Massachusetts Attorney General Maura Healey has filed a lawsuit against a Massachusetts law firm, alleging it accepted tens of thousands of dollars in illegal kickbacks from a pharmacy in exchange for referring hundreds of its personal injury clients to the pharmacy.
In a complaint filed in Suffolk Superior Court, Healey contended that Keches Law Group P.C. violated the state’s consumer protection law by accepting more than $90,000 in kickbacks from Injured Workers Pharmacy (IWP) in exchange for referring at least 800 clients to the pharmacy. Healey alleges in the complaint that Keches Law Group did not disclose its financial interest in the referrals or obtain its clients’ informed consent, according to a press release issued by Healey’s office.
“Lawyers in Massachusetts are expected to follow the law,” Healey said in the release. “Clients should feel confident that they are getting unbiased advice from their lawyers, not being steered towards providers that are secretly paying for referrals.”
The Massachusetts Attorney General’s Office began investigating Keches Law Group in connection with an investigation into IWP’s dispensing practices. The investigation into IWP resulted in an $11 million consent judgment to resolve claims that the pharmacy violated Massachusetts’ consumer protection law by failing to implement adequate safeguards against unlawful and dangerous controlled substance dispensing and by paying kickbacks for new patient referrals, the release stated.
According to Healey’s complaint, Keches entered a one-year “marketing agreement” with IWP in March 2017 that alleged IWP would pay Keches $4,000 per month to link to IWP’s website and promote IWP’s pharmacy services. But internal emails showed the actual purpose of the monthly payments was to compensate Keches for referring at least 40 of its clients to IWP each month.
The complaint further contends that Keches and IWP agreed to a second unwritten arrangement in January 2018, in which IWP agreed to pay for Keches’ social events in exchange for referrals. IWP paid for Keches’ social events costing more than $74,000, including an X1 racing event, a yacht outing and a nearly $24,000 holiday luncheon, the complaint alleges, adding that Keches’ referrals under the 2017 and 2018 agreements generated more than $1.2 million in revenue for IWP.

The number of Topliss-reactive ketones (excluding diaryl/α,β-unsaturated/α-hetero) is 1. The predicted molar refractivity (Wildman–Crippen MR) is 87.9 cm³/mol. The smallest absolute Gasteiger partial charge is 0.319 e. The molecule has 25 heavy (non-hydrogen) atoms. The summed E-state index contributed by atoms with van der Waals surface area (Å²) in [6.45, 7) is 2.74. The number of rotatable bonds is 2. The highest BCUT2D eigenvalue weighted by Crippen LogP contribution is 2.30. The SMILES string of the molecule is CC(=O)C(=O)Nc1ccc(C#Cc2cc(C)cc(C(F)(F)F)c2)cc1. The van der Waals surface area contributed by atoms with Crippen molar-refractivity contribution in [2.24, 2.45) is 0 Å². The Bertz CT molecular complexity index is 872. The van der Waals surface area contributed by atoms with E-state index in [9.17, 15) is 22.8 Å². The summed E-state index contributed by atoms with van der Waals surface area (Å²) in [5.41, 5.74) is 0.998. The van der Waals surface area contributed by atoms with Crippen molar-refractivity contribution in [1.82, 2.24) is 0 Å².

The AG’s lawsuit seeks an order from the court permanently enjoining Keches from further violations of the consumer protection law, together with consumer restitution, civil penalties and attorneys’ fees and costs.
“Keches Law Group (KLG) is surprised and disappointed that the Attorney General’s Office (AGO) has brought a civil Chapter 93A claim based on the firm’s short-term marketing arrangement with an online pharmacy,” said Thomas F. Maffei of Sherin and Lodgen LLP, counsel to KLG, in an emailed statement. “KLG cooperated with the AGO’s unrelated investigation of that pharmacy and immediately terminated its commercial relationship. There was no quid pro quo, and to their knowledge no client was harmed. KLG denies that its conduct was unfair or deceptive in any way and disputes the AGO’s [Attorney General’s Office] characterization of the facts. For 35 years, KLG has fought to protect the rights and interests of thousands of injured Massachusetts workers and accident victims. KLG will continue to do so while it defends this claim.”
This matter is being handled by Senior Enforcement Counsel Gillian Feiner, Special Assistant Attorney General Matthew Lashof-Sullivan and Paralegal Philipp Nowak of the AG’s Health Care and Fair Competition Bureau, with assistance from Assistant Attorney General David Kim of the AG’s Administrative Law Division.
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